Heatwaves are getting hotter, longer, more frequent globally

Heatwaves are becoming more frequent around the world, a new paper reports.

Image via Pixabay.

A worldwide analysis of heatwave patterns on the regional level reveals that these have been increasing in length and frequency in the last 70 years. Cumulative heat — the total amount of heat in individual heatwaves and heatwave seasons — has also been increasing. This property signifies the intensity of the heatwave season and represents “the product of all seasonal heatwave days and average heatwave intensity.”

Catching some (heat) waves

“Not only have we seen more and longer heatwaves worldwide over the past 70 years, but this trend has markedly accelerated,” said lead author Dr. Sarah Perkins Kirkpatrick from the ARC Centre of Excellence for Climate Extremes in Australia.

For the study, the researchers looked at heatwave trends over multi-decade intervals between 1950-2017 and found some very telling signs.

The Mediterranean region, for example, saw an overall increase in heatwave duration of two days per decade. When looking at the 1980-2017 time frame specifically, the team found an increase in heatwave days of 6.4 days per decade. This suggests that most if not all of the increase is focused during these last decades.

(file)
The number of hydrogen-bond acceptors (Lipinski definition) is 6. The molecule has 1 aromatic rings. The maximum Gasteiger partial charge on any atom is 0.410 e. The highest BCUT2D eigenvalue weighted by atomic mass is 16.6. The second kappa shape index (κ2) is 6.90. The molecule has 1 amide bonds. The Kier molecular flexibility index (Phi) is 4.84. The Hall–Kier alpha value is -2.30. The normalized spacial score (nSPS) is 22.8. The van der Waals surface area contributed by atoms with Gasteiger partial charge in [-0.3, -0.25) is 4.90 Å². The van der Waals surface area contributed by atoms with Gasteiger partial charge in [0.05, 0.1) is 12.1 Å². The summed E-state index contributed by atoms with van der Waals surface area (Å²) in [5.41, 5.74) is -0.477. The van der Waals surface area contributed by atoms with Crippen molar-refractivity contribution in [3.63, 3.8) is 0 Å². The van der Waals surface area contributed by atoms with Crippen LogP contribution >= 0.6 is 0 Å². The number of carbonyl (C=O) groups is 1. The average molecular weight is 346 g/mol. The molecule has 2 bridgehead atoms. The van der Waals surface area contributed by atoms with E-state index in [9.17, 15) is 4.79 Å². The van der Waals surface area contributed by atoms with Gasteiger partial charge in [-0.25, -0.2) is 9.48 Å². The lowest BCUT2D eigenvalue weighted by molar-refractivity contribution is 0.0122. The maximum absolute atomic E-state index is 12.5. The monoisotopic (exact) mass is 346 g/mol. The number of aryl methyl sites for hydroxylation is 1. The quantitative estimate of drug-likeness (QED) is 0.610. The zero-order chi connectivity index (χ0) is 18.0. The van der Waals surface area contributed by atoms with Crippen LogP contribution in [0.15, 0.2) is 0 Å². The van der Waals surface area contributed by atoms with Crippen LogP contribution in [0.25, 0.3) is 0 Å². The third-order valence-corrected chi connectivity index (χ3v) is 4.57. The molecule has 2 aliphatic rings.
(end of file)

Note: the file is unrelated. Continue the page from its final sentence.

Regions like the Amazon, north-east Brazil, and West Asia are also experiencing a rapid increase in heatwaves and their intensity while areas like South Australia and northern Asia are seeing a slower rate of increase.

Virtually all areas of the globe are seeing longer, hotter heatwaves more often, but every region is affected differently. For example, Australia experienced an additional 80°C of cumulative heat during its worst heatwave season, whereas western Russia logged a mighty 240 °C of extra heat during its worst season.

The longer a heatwave season is, and the more intense its temperatures, the higher this cumulative heat value will be. On a global level, cumulative heat is rising by roughly 1°C-4.5°C per decade, according to the authors. Some areas are experiencing rises of “up to 10°C a decade,” according to Kirkpatrick.

Such changes will impact the lives of all of us, but poorer countries with more fragile infrastructures are bound to be hit hardest, the team believes. Furthermore, they explain that longer, more intense, more frequent heatwaves have “long” been identified as “a clear sign of global warming“, according to Kirkpatrick.

“The dramatic region-by-region change in heatwaves we have witnessed over the past 70 years and the rapid increase in the number of these events, are unequivocal indicators that global warming is now with us and accelerating,” he adds.

“This research is just the latest piece of evidence that should act as a clarion call to policymakers that urgent action is needed now if we are to prevent the worst outcomes of global warming. The time for inaction is over.”

The paper “Increasing trends in regional heatwaves” has been published in the journal Nature.

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